Parke Godwin, |
(Doubleday, 1980; Bantam, 1982)
The best Arthurian novels tend to be out of print. The best of the lot is Catherine Christian's stirring novel, The Pendragon. A very close second is Parke Godwin's Firelord.
Firelord is a highly detailed imagination of Arthur's life in war-torn Britain. Arthur, rising from a lowly soldier's post to complete military command and eventual kingship over all Britain, comes to dramatic life in this fast-paced, believable tale. Set after the Roman legions withdrew and left Britain defenseless before the Saxon and Pictish hordes, Firelord details the rise and inevitable fall of the one man who can unite the disparate peoples of Celtic Britain.
Some elements of the familiar tale are presented here in the best light I've yet seen. These include the notorious Grail quest, the infamous lovers' triangle, the desperate battle at Mount Badon and, best of all, the lifelong relationship between Arthur and Guinevere. The familiar names of legend -- Bedivere, Gawain, Agrivaine, Gareth, Lancelot, Peredur, Trystan, Morgana and Modred -- are given distinct personalities and tales of their own in one of the richest renditions yet published. Even Cerdic, Arthur's erstwhile Saxon foe, gains new dimensions, even grudging respect.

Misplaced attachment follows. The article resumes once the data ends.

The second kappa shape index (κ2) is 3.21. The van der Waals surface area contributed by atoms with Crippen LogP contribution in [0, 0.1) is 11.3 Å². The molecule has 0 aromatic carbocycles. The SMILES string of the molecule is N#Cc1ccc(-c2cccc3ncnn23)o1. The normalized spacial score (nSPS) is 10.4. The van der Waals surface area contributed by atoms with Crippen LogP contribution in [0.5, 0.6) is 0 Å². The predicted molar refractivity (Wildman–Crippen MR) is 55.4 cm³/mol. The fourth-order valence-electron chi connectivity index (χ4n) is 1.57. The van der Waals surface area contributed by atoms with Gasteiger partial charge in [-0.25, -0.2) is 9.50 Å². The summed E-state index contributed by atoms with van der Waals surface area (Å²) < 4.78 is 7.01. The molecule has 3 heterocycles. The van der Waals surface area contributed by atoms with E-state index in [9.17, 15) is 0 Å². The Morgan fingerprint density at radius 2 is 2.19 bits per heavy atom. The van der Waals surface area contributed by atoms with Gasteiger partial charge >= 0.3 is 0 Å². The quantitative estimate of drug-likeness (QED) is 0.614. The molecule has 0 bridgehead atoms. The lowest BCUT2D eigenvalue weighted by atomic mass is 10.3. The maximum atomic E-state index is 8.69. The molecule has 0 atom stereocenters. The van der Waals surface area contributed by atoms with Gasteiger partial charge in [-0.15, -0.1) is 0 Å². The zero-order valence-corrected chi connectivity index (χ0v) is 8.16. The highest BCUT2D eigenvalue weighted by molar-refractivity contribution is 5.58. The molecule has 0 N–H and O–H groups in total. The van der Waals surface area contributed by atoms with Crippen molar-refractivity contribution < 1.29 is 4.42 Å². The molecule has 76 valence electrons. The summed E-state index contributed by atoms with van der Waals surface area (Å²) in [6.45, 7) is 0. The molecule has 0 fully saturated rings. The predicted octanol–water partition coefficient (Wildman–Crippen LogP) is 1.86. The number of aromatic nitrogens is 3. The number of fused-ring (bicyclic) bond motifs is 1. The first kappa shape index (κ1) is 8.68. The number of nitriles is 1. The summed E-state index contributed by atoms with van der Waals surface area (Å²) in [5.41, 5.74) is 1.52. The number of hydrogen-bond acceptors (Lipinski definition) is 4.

Battle scenes are laden with tense details and elaborate strategies that place readers right in the midst of the action, lances couched and horses thundering over the field of combat.
Only a few unusual choices -- Godwin's "imaginary friend" portrayal of Merlin and the manner in which a young Arthur forgets himself and settles comfortably into a Stone Age lifestyle -- cause this book to stumble. Otherwise, the story is devoid of the magical elements that usually place Arthur more in the province of children's fantasy than historical fiction, where he belongs. Attitudes toward religion seem realistic as well, at a time when old and new faiths clashed.
Firelord is an incredible book not to be missed by any fan of Arthurian fiction. Hopefully, it and other deserving novels will come back into print soon.
by Tom Knapp